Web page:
Quality tree work

Trees do not need to be regularly cut-back or lopped and topped. All work on Council trees is carried out to British Standard 3998 Recommendations for Tree Work or better. The standard is designed to ensure pruning is not detrimental to the health, vitality, stability and look of the tree. In practice this means that any form of pruning, with the exception of pollarding will remove less than 15% of the crown at a single time.

Who should I contact about a tree problem?

Bradford Council has two separate services within the Department of Place dedicated to the management of trees and woodland within the district.

The Trees Team based in the Planning Service deals with Tree Preservation Orders (TPOs), trees protected by Conservation Areas and trees affected by development. It also deals with the Hedgerow Regulations, High Hedge legislation and breaches of planning control relating to trees.

The Tree and Woodland Section deals with trees and woodland on public land and the highway.

If the tree is on Incommunities land please call 0845 120 8171.

How long will the inspection and tree works take?

If the request to inspect a tree meets current priorities we aim to inspect it within 8 to 12 weeks. If works are identified these will be given a “work priority”. Where there is high risk of harm these will be dealt with immediately or in an appropriate timescale; medium to low risk trees are placed in the works queue and are generally dealt with in date order.

When is a tree defined as 'dangerous' or 'safe'?

Descriptions such as 'dangerous' and 'safe' are relative – there is no single definition. We will refer to a tree as 'dangerous' when it is judged to be an 'unacceptable' risk, that is, the tree is likely to fail and cause significant harm to people or property. The Quantitative Tree Risk Assessment methodology has been adopted to help determine the level of risk posed by an individual tree. Broadly, if there is a risk in the region of 1/10,000 or higher of a tree failure that may result in significant harm in the next 12 months then we will do what is reasonably practicable to reduce the likelihood of harm occurring. A tree is generally regarded as being 'safe' when the likelihood of failure is moving below 1/10,000.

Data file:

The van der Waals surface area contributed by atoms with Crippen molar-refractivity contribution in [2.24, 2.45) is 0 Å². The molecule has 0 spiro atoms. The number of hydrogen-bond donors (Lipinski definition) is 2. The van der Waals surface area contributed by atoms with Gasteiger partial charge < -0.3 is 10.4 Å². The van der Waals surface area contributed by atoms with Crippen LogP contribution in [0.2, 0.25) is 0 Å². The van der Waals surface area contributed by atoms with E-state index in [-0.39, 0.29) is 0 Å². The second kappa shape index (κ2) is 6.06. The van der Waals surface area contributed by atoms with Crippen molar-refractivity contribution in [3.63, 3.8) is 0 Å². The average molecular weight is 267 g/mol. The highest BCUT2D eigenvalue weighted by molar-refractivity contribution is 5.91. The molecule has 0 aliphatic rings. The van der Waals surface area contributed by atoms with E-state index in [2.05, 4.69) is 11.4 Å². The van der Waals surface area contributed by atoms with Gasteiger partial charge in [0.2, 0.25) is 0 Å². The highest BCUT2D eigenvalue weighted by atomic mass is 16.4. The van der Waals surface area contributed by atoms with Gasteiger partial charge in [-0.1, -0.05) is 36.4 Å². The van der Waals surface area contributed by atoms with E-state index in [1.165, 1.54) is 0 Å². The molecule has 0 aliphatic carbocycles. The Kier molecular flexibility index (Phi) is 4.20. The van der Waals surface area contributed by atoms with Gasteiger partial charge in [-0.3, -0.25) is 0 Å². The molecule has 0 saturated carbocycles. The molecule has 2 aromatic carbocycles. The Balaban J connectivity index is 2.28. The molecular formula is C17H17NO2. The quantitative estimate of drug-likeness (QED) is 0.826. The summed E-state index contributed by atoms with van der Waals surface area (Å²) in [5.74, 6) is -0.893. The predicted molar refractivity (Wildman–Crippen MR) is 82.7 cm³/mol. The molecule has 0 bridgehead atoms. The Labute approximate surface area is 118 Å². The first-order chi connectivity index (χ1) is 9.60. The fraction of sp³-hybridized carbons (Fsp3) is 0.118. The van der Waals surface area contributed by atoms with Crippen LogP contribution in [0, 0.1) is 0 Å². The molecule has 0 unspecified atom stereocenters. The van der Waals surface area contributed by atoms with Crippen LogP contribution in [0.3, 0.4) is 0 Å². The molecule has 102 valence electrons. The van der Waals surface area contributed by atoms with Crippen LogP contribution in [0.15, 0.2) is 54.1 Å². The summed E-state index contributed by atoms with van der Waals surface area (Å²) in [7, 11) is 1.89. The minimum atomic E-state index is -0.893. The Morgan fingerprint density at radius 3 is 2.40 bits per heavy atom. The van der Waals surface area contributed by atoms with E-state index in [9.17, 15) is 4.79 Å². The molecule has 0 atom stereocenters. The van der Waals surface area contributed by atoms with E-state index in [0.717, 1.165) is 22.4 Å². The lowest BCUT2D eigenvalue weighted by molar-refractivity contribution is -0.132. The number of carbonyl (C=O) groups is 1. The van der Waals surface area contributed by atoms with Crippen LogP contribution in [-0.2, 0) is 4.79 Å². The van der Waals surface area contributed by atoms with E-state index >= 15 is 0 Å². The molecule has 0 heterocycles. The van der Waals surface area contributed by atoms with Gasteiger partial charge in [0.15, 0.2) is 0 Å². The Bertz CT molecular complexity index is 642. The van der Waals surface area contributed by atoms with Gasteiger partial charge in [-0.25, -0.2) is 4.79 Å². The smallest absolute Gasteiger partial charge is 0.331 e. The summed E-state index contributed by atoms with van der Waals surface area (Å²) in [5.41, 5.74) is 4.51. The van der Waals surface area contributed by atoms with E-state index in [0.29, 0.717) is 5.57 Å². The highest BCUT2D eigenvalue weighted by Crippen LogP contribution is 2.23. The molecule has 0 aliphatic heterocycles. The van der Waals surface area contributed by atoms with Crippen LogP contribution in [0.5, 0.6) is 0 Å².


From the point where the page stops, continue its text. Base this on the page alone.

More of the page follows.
When we receive a report of a 'dangerous' tree the inspecting officer looks at a number of things  to determine  the level of risk, such as, the consequences if the tree fails – who or what will it hit - and the likelihood of it happening, for example a dead or decayed tree is more likely to fail than a healthy, live tree.

Who is responsible for dangerous trees?

The owner of the land is responsible for trees growing on the land. If the tree is on the highway or Council land please report the details to us by calling 01274 431000. In special cases where a tree on private land is thought to be imminently dangerous and the land owner is not known the Council has discretionary powers to intervene.

Does the Council have to cut back a tree or remove it because it blocks my light or view or TV reception?

No. There is no general right to light, a view or TV reception and we have no legal obligation to cut back. Before buying or renting a property next to a tree think very carefully about whether you can live with the tree and the outlook. You may consider repositioning your satellite dish, aerial or use a cable service.